That Union Jack on our flag is a combination of three heraldic crosses, so for some an uncomfortable reference to Christianity.
These crosses are for the patron saints of England, St George; of Scotland, St Andrew and of Ireland, St Patrick.
For many a Kiwi, they represent a religion and a heritage which is (or was) Christian and British respectively.
They also work well for people of other faiths and nationalities, but more on that later.
The proposed flag has been tainted by Mr Key's efforts to gerrymander acceptance among a public which never asked for, and mostly didn't want it.
The debate on which flag to adopt is religious not because New Zealand is Christian.
We're not Christian - the nearest thing we have to a national religion is the worship of celebrities.
So in my view, it was our pro-change Government which played the religion card first, by rounding up its "little gods" to teach us how to vote.
I was sanguine about the referendum, till the Change the NZ Flag campaign effectively launched an attack ad.
The campaign chairman and former National Party candidate for the Rimutaka electorate, Lewis Holden, published a video featuring pro-change celebrities, broadcasters, sports stars, retired politicians etc, all instructing us how to vote.
And just look at all the additional celebrities who have got in behind their cause since then.
The last large-scale attempt to patronise voters this way was the Citizens for Rowling campaign in 1975.
Somehow that old campaign even included Sir Edmund Hillary, who was part of a team of celebrities encouraging us to vote for Labour.
The idea was to unseat the then incumbent National Party Prime Minister, Rob Muldoon.
It all fell flat, of course, with Muldoon famously pointed out that, "The average chap doesn't want to be told how to vote."
Allowing for a necessary change to gender inclusive language, I believe that is still true.
At least, I hope it is still true.
Why annoy the celebrities by voting for the existing flag?
Because as an emblem, it was present at all the important times, like when the Treaty was signed, when women demanded the vote, through two world wars and so forth.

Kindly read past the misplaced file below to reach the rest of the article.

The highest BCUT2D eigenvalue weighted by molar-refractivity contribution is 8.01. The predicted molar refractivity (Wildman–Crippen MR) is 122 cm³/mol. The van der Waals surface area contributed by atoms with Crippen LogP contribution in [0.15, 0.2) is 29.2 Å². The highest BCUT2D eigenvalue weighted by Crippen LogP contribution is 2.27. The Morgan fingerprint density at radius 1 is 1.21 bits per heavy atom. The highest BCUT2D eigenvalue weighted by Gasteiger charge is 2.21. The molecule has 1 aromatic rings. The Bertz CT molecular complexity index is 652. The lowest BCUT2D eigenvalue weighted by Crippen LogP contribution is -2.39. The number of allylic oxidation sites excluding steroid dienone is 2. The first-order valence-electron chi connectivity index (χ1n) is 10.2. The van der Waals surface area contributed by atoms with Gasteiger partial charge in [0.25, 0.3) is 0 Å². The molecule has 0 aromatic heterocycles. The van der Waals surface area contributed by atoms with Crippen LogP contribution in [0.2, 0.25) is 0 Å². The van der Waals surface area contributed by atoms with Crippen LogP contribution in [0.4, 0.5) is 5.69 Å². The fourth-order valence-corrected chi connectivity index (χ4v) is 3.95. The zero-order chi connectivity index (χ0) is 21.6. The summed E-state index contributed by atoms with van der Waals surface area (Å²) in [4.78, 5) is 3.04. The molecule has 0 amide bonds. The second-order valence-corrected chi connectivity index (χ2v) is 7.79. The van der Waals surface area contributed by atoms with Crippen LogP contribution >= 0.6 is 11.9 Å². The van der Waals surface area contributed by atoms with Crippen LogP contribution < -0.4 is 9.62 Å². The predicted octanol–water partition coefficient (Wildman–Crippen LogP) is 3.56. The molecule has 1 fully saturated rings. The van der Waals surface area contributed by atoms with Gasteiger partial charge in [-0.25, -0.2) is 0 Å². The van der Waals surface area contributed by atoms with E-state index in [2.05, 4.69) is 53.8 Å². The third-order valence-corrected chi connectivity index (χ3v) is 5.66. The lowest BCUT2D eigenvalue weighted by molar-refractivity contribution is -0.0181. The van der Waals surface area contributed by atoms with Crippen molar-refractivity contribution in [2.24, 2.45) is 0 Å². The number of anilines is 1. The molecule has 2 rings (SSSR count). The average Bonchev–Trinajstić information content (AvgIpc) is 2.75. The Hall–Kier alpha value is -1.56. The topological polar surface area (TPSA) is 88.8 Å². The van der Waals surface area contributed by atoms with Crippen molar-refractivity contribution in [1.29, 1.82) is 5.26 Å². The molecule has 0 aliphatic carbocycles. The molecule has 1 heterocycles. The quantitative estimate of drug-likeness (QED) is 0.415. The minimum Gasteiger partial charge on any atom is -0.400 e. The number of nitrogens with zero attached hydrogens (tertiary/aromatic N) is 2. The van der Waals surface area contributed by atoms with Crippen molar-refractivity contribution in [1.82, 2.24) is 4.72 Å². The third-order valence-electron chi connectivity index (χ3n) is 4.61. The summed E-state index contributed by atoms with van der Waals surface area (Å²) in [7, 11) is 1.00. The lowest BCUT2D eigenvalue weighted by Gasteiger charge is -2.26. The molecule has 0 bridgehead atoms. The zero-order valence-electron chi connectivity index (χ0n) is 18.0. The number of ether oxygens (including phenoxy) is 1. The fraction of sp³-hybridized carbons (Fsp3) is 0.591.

Times of tension, times when people put aside personal interest for the sake of something bigger.
Immigrants who have come to us from Moslem, Buddhist and Communist countries seem to grasp the value of this better than many a native-born Kiwi.
After seeing the opposite applied elsewhere, many of these dear folk have voted with their feet concerning which flag they prefer to live under.
The Cross of St George recalls a Syrian Christian, actually a Roman soldier, who lived from about AD 275-300.
George, a hero of the early church, was put to death for refusing to recant his faith.
He could have take the easy way out, but didn't.
George was following the example of Jesus Christ, who suffered death on a cross.
Jesus could have taken the easy way out, but didn't.
The cross is always about doing what is right, no matter the cost.
And that idea is exactly what a country needs to hold its people together.
Effectively, Mr Key wants a "party time emblem", which pretends that we'll all get there in the end by being nice.
But that's a myth.
The friendly "multi-national barbecue" he seems to envisage will last only till the chops and beer run out.
After that the "party" will quickly degenerate into every man for himself.
Unless, that is, there is a transcendent aspect to our thinking.